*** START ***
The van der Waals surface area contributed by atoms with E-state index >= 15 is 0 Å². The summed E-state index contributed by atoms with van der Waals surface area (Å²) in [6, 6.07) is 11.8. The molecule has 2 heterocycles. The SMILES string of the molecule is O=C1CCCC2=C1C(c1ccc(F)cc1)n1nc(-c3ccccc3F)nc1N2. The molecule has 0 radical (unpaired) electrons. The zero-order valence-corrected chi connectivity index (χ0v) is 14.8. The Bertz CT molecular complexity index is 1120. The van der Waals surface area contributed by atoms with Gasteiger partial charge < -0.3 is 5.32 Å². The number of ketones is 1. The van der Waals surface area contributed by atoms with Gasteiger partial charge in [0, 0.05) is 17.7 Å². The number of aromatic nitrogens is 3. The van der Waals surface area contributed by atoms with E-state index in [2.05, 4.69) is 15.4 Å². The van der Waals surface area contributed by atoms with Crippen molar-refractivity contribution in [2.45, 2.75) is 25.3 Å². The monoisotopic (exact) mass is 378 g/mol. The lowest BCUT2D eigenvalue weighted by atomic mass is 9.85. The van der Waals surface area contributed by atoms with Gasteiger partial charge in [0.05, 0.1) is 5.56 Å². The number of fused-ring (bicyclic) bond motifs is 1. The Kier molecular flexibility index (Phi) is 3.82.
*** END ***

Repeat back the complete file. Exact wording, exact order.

The van der Waals surface area contributed by atoms with E-state index >= 15 is 0 Å². The summed E-state index contributed by atoms with van der Waals surface area (Å²) in [6, 6.07) is 11.8. The molecule has 2 heterocycles. The SMILES string of the molecule is O=C1CCCC2=C1C(c1ccc(F)cc1)n1nc(-c3ccccc3F)nc1N2. The molecule has 0 radical (unpaired) electrons. The zero-order valence-corrected chi connectivity index (χ0v) is 14.8. The Bertz CT molecular complexity index is 1120. The van der Waals surface area contributed by atoms with Gasteiger partial charge < -0.3 is 5.32 Å². The number of ketones is 1. The van der Waals surface area contributed by atoms with Gasteiger partial charge in [0, 0.05) is 17.7 Å². The number of aromatic nitrogens is 3. The van der Waals surface area contributed by atoms with E-state index in [2.05, 4.69) is 15.4 Å². The van der Waals surface area contributed by atoms with Crippen molar-refractivity contribution in [2.45, 2.75) is 25.3 Å². The monoisotopic (exact) mass is 378 g/mol. The lowest BCUT2D eigenvalue weighted by atomic mass is 9.85. The van der Waals surface area contributed by atoms with Gasteiger partial charge in [0.05, 0.1) is 5.56 Å². The number of fused-ring (bicyclic) bond motifs is 1. The Kier molecular flexibility index (Phi) is 3.82.